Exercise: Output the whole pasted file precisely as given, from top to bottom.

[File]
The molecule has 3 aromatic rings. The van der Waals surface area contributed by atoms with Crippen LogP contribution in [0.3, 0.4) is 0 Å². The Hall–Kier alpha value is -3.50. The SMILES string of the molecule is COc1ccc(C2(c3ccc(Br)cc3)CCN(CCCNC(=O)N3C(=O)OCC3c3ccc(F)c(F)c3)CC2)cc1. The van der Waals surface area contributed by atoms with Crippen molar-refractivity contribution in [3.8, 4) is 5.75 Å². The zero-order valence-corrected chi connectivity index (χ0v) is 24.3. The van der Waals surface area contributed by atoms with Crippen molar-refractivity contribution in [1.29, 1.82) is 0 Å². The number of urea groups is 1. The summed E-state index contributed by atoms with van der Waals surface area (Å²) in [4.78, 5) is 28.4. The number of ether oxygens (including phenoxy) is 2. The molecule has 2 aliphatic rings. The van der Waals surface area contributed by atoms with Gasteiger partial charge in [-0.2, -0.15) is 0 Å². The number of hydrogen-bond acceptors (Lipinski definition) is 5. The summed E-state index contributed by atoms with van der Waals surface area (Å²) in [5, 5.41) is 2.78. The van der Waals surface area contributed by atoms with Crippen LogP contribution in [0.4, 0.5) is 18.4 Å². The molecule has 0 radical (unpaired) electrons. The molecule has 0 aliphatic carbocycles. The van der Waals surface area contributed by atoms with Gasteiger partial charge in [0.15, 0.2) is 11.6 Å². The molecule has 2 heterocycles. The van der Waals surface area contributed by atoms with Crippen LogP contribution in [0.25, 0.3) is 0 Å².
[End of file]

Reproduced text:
The molecule has 3 aromatic rings. The van der Waals surface area contributed by atoms with Crippen LogP contribution in [0.3, 0.4) is 0 Å². The Hall–Kier alpha value is -3.50. The SMILES string of the molecule is COc1ccc(C2(c3ccc(Br)cc3)CCN(CCCNC(=O)N3C(=O)OCC3c3ccc(F)c(F)c3)CC2)cc1. The van der Waals surface area contributed by atoms with Crippen molar-refractivity contribution in [3.8, 4) is 5.75 Å². The zero-order valence-corrected chi connectivity index (χ0v) is 24.3. The van der Waals surface area contributed by atoms with Crippen molar-refractivity contribution in [1.29, 1.82) is 0 Å². The number of urea groups is 1. The summed E-state index contributed by atoms with van der Waals surface area (Å²) in [4.78, 5) is 28.4. The number of ether oxygens (including phenoxy) is 2. The molecule has 2 aliphatic rings. The van der Waals surface area contributed by atoms with Gasteiger partial charge in [-0.2, -0.15) is 0 Å². The number of hydrogen-bond acceptors (Lipinski definition) is 5. The summed E-state index contributed by atoms with van der Waals surface area (Å²) in [5, 5.41) is 2.78. The van der Waals surface area contributed by atoms with Crippen LogP contribution in [0.4, 0.5) is 18.4 Å². The molecule has 0 radical (unpaired) electrons. The molecule has 0 aliphatic carbocycles. The van der Waals surface area contributed by atoms with Gasteiger partial charge in [0.15, 0.2) is 11.6 Å². The molecule has 2 heterocycles. The van der Waals surface area contributed by atoms with Crippen LogP contribution in [0.25, 0.3) is 0 Å².